As the chart below shows, investors have lost their appetite for Chinese stocks in general this year — as seen below by the drop in the Markets Vector China ETF; MARKET VECTORS ETF CHINAAMC A-SHS ETF PEK -0.2334% . That’s owing to fears over the health of the slowing Chinese economy, which now faces threats to its financial and real estate sectors. Meanwhile, a drop in risk-taking among investors has also pushed the value of tech shares lower in recent months. Take a look at the losses suffered by PowerShares NASDAQ Internet ETF; POWERSHARES ETF - NASDAQ INTERNET PORTFOLIO PNQI -0.4404% .

PEK Chart

PEK data by YCharts

However, the bulls are giving Chinese Internet companies — especially Chinese e-commerce firms — a bit more slack, as evidenced by the performance of KraneShares CSI China Internet ETF KRANESHARES TR CSI CHINA INTERNET ETF KWEB -0.4955% :

KWEB Chart

KWEB data by YCharts

2) Even though the IPO market is sluggish, there’s still demand for Chinese IPOs.
In recent months, several IPOs priced below expectations, causing some companies to shelve their plans to go public until the mood of the market improved. And yes, Weibo, the so-called Twitter of China, was one of those disappointing debuts.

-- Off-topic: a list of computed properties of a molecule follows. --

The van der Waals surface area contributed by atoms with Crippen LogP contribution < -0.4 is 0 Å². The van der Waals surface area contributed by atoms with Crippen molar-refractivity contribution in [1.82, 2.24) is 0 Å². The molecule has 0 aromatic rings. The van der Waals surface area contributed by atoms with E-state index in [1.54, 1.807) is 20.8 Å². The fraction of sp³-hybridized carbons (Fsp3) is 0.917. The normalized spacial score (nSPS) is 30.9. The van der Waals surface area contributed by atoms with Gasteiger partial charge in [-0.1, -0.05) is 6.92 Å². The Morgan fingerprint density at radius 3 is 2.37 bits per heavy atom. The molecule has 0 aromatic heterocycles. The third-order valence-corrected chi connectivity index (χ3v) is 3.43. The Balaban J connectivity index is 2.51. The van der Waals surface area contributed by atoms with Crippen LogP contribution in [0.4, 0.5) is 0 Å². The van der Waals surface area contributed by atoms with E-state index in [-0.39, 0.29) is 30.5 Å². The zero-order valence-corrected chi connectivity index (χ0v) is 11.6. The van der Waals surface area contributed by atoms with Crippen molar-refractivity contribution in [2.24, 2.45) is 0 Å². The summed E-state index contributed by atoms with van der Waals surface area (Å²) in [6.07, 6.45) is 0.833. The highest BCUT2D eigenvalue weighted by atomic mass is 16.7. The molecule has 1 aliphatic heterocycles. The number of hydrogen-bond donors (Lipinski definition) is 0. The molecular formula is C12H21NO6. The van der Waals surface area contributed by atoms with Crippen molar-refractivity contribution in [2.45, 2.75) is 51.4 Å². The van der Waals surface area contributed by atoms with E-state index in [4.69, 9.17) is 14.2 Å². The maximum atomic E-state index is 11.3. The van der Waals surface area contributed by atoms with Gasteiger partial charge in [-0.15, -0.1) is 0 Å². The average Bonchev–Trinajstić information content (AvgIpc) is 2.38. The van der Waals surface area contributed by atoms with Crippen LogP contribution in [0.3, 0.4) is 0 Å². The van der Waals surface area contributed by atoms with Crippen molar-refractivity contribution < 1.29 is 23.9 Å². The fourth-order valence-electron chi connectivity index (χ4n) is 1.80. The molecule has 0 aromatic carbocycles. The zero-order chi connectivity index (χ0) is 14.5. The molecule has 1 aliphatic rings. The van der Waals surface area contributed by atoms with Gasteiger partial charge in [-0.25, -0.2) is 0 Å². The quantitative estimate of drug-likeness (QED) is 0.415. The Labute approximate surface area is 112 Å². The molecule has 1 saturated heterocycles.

However, the IPO shows that this isn’t necessarily a widespread problem. So does the eye-popping performance of Chinese e-commerce debuts lately. Look at the stunning run for Vipshop Holdings VIPSHOP HLDGS LTD SPON ADR EA REPR 2 ORD SHS VIPS 0.0417% , a leading Chinese flash sales site, since it went public in March 2012:

VIPS Chart

VIPS data by YCharts

3) For Chinese e-commerce companies, it’s still all about potential.
U.S. e-commerce plays don’t have it so easy. Amazon, which has spent recent years bolstering sales at the expense of profits, got knocked around in April after it announced somewhat disappointing first quarter results.

On the other hand, the market was happy to overlook the fact that is profitless because of its stunning revenue growth. The company’s sales grew 68% last year after surging 98% in 2012. This is particularly true given the potential for the market that JD and also Alibaba are playing in.